The 9th African Diamond Producers Association (ADPA) ordinary meeting of the Council of Ministers has begun amid calls for member states to harmonise diamond policies and enhance the sharing of ideas to realise value from the natural resource.

GITEX Africa 2024 to unveil new digital economy blueprint (The Exchange)

This year, thousands of investors and entrepreneurs are converging in Marrakech, Morocco, for GITEX Africa, a signature tech and start-up expo that is poised to define the next phase of the continent’s digital economy. The show, now in its second edition, comes under the Patronage of His Majesty King Mohammed VI of the Kingdom of Morocco. GITEX Africa, which is scheduled from 29-31 May 2024, is organised under the authority of the Moroccan Ministry of Digital Transition and Administration Reform and hosted by the Digital Development Agency (ADD).

When Dr Ghita Mezzour, the Moroccan Minister of Digital Transition met with organisers in Morocco, he said: “The success of the 1st edition of GITEX Africa Morocco highlights our continent’s enthusiastic embrace of the digital revolution and Morocco’s commitment to strengthen South-South cooperation in the digital field, as well as its contribution to the international promotion of the African continent in accordance with the High Royal Vision of His Majesty King Mohammed VI, may God assist Him.”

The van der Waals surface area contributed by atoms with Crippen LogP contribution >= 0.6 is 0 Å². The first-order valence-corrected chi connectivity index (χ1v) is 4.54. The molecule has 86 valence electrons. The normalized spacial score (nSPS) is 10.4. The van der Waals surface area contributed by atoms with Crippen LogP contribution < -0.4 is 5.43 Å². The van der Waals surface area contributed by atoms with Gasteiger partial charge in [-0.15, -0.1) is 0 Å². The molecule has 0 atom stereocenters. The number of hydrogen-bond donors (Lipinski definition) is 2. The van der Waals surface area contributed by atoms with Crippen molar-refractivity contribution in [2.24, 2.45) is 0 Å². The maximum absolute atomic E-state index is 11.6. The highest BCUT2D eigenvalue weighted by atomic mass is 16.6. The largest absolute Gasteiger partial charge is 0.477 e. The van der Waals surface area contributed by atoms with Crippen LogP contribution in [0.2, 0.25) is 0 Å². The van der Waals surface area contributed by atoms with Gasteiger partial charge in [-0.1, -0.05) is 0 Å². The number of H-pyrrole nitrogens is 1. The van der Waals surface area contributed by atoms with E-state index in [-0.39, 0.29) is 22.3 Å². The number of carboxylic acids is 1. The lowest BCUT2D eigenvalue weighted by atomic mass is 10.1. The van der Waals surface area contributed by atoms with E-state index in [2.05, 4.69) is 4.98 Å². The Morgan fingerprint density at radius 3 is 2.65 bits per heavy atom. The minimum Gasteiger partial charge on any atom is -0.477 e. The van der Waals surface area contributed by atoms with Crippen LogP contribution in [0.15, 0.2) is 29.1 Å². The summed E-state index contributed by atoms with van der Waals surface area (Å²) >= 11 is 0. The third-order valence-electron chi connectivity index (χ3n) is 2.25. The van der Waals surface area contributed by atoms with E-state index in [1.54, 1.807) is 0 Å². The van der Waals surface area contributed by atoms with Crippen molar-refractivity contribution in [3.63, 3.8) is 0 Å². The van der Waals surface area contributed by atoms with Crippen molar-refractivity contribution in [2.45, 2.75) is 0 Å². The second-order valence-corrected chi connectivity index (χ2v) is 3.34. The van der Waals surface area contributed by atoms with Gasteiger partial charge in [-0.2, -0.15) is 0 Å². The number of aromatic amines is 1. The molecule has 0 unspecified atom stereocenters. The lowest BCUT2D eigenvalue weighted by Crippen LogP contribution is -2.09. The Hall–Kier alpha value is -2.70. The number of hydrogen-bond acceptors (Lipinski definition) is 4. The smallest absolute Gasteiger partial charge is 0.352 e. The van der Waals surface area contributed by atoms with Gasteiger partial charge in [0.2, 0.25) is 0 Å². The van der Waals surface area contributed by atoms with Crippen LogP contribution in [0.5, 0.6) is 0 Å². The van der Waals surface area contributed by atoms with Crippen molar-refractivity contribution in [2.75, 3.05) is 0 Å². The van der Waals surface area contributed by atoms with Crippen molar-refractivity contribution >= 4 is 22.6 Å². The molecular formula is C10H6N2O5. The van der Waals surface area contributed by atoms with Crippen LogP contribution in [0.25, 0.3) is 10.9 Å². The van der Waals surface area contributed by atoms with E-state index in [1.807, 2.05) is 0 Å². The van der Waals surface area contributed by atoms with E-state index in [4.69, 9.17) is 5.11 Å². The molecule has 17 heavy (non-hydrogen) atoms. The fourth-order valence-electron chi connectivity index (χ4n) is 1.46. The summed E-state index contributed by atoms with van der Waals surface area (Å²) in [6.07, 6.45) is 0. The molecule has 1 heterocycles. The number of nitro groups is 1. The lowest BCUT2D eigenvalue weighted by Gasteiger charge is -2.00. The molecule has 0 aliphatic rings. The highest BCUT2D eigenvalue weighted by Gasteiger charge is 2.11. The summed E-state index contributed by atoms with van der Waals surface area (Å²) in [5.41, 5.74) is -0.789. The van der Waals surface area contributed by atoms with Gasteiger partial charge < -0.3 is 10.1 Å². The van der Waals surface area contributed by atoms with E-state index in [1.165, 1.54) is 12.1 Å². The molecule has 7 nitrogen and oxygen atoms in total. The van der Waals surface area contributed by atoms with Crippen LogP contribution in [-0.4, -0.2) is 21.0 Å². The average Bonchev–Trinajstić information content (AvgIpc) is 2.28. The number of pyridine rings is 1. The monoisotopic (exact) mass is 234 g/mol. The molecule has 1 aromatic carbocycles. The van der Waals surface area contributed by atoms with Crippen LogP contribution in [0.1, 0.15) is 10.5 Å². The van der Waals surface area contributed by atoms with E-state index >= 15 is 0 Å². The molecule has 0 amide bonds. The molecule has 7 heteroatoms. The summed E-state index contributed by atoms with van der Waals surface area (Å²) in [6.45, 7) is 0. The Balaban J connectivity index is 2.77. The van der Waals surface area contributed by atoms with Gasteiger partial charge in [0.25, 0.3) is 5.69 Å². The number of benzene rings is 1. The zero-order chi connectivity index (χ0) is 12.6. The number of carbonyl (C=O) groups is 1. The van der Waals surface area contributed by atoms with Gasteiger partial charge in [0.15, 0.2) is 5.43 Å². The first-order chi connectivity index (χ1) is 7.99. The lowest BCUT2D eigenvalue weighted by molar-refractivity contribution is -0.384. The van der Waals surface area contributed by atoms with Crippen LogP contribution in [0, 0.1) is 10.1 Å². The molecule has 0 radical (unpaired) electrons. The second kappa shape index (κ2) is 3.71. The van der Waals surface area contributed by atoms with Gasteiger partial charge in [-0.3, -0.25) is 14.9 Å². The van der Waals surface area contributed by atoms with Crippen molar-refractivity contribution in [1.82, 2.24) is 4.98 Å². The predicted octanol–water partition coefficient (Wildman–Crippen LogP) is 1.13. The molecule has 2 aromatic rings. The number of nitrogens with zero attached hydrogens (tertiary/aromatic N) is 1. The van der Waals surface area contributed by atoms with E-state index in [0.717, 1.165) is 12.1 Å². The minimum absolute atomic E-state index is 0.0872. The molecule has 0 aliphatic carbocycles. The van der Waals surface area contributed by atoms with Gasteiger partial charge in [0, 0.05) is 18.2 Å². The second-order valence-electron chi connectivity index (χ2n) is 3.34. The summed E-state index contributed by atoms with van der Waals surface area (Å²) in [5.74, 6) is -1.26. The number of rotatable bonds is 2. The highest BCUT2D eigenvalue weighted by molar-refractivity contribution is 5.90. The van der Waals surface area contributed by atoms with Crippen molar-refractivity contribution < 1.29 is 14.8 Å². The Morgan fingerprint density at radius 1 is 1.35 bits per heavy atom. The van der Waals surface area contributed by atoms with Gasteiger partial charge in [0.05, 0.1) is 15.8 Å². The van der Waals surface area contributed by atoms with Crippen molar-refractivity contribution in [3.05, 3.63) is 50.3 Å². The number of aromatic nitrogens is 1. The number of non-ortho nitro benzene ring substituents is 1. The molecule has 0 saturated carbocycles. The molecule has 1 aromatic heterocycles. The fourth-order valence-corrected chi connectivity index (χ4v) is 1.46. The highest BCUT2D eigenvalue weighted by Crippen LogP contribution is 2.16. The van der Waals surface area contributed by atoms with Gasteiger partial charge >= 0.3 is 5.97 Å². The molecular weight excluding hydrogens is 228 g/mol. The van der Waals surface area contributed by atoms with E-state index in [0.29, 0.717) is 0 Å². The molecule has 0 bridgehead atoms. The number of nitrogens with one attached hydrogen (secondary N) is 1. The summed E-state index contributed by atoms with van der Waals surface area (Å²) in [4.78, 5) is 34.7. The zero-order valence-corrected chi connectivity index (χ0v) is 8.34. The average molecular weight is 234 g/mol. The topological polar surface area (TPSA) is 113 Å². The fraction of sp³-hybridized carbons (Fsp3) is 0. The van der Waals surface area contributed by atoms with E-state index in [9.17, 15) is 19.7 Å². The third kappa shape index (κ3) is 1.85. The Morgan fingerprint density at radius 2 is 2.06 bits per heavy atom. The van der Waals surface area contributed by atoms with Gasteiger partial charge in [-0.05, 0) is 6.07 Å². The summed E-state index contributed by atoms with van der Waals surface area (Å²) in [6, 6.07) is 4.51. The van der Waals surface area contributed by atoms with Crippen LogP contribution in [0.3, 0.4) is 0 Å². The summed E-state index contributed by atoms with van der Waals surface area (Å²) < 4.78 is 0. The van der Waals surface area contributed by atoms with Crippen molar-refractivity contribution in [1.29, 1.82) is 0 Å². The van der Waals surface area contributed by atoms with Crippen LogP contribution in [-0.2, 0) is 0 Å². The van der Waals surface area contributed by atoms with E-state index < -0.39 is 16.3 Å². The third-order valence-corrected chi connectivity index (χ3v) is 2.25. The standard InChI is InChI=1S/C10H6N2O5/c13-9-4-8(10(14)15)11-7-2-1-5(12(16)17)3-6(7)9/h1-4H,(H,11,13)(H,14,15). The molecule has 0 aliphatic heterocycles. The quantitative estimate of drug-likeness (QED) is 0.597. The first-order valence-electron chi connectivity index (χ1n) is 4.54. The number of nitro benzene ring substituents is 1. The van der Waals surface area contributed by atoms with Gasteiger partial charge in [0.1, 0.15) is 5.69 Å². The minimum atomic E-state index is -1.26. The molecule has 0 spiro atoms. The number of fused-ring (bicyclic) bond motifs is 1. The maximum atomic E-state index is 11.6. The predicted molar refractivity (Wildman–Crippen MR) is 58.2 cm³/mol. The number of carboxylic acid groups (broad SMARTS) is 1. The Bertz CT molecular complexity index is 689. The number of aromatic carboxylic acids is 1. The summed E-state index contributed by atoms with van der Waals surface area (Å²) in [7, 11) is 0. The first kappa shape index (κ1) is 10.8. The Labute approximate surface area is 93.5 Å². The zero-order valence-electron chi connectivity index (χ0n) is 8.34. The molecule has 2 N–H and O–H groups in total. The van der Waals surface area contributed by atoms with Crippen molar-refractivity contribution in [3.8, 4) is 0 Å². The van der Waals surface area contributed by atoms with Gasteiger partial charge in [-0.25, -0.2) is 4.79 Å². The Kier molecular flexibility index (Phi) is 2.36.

“The global community is experiencing the growing energy, curiosity and demand for digital advancement from Africa which is outpacing that of matured developed continents,” explains Trixie LohMirmand, CEO of KAOUN International, organiser of GITEX Africa and World Future Health Africa. Trixie adds: “This sequel of GITEX Africa this year follows the upbeat trend of tech discovery we created last year in its inaugural edition.